Multiple camera angles, blue and red lines administered by cursor point, 3D rendering of body parts with offending areas highlighted, the finger pressing on the earpiece. All give the impression of an added layer of complexity having been added to a game beloved for its simplicity. Add to that the life-diminishing lengths of time it can take for a video adjudication to be delivered and for many, especially match-going supporters, VAR has always felt like a counterproductive initiative.

For others, many of whom are inside the game, the change was necessary. With so much riding on the outcome of matches, it was crucial mistakes were eliminated wherever possible. VAR has had great success in eliminating error but it has not been a panacea. This too appears to be a source of abiding frustration.

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The PGMOL and Premier League have acknowledged that the experience for fans has not been good enough. To change things, Webb wants to expand communication within the stadium, with the likelihood that from next season referees will be allowed to announce why a decision has been overturned by VAR. Semi-automated offside technology will be introduced at some point next season to speed up decision-making and stop people having to draw fiddly lines (with as yet unexpected problems no doubt produced instead).

That these changes are not in place yet is probably another reason prompting antipathy; improvements in the VAR experience have been too slow in coming. Further adaptations will be as hard to deliver, including the ability to broadcast conversations between a referee and VAR so crowds have a full understanding of what is going on. This is the prize Webb most wants but something the law-making body, the International Football Association Board (Ifab), seems set against.

Communication is a key thread for Webb. It’s what he instituted when successfully introducing VAR to the United States (it helps that it’s a country whose sports are commonly peppered with breaks). It’s what he has achieved with Mic’d Up, an informative monthly show that is effectively clipped up for social media. But he is running to catch up because of a crucial error: the failure on day one to clearly explain what VAR is for.

The giant screen in Spurs’ stadium shows that VAR is checking a disallowed goalView image in fullscreen

From one angle it is simple: VAR is there to remove the most consequential errors, those that lead to goals (or no goals), penalties and red cards. But it’s also true that, in England at least, no one wants the VAR to supersede the on-field referee. So we have the dictum that the VAR, other than for offsides, is supposed to engage only in the case of “clear and obvious” errors. But most refereeing decisions contain subjective elements, meaning one person’s clear and obvious error could be another’s marginal call. All this leads to a situation where, in 2024, Jürgen Klopp could say after a draw with Manchester City in which his side had appeared to be denied a penalty: “Isn’t it [VAR] there for making the right decision and not thinking how high a bar you have to overcome to find the right decision?” (The answer? Well, no).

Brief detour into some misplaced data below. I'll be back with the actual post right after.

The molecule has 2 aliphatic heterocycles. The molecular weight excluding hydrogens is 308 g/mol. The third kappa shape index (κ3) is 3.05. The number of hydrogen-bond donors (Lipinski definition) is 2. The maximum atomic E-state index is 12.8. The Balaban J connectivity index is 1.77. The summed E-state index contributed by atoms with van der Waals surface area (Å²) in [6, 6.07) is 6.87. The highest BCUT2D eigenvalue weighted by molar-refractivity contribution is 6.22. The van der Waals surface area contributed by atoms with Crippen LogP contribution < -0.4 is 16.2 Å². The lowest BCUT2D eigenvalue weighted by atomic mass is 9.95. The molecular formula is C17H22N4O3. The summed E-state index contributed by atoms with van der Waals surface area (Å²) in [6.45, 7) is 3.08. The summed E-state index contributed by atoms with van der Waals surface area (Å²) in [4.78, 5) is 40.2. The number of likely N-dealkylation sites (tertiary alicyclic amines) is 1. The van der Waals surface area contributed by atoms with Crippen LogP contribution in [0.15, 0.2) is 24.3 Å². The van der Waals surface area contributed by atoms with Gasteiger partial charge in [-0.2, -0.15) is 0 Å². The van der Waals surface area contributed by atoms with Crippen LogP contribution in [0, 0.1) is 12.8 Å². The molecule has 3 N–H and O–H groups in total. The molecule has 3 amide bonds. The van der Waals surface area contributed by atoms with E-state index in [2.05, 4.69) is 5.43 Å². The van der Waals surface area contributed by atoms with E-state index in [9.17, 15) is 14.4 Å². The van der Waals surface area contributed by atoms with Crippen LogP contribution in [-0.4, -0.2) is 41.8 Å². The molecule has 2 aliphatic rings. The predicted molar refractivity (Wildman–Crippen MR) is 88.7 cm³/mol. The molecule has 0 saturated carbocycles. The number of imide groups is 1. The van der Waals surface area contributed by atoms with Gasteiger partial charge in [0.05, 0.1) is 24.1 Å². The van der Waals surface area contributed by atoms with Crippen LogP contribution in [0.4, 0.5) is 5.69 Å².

Webb’s task is one not only of communication but of training and upskilling. To that end, PGMOL has sought to promote talented officials up the pyramid, such as Sunny Singh Gill who became the first British south Asian to referee a Premier League match in March. It is also expanding the pool of VAR officials by reaching out to English Football League and Women’s Super League referees. Once appointed these officials receive more training, evaluation and feedback than they did even three years ago. These changes will take time to deliver on the pitch and even then there’s a sense it won’t be enough.

Search “VAR corruption” on YouTube and you will find no shortage of gaudy thumbnails promising conspiracy and outrage. Watch a sports channel or listen to the radio and you will hear similar. A manager’s pre- or post-match press conference too. An apparently simple idea, of using technology to facilitate better refereeing decisions, has turned out to be complex and created a number of unintended consequences. One of those is that the nexus of technology, officialdom and football has proved to be catnip for controversialists, and it may be too late to put that particular feline back in the bag.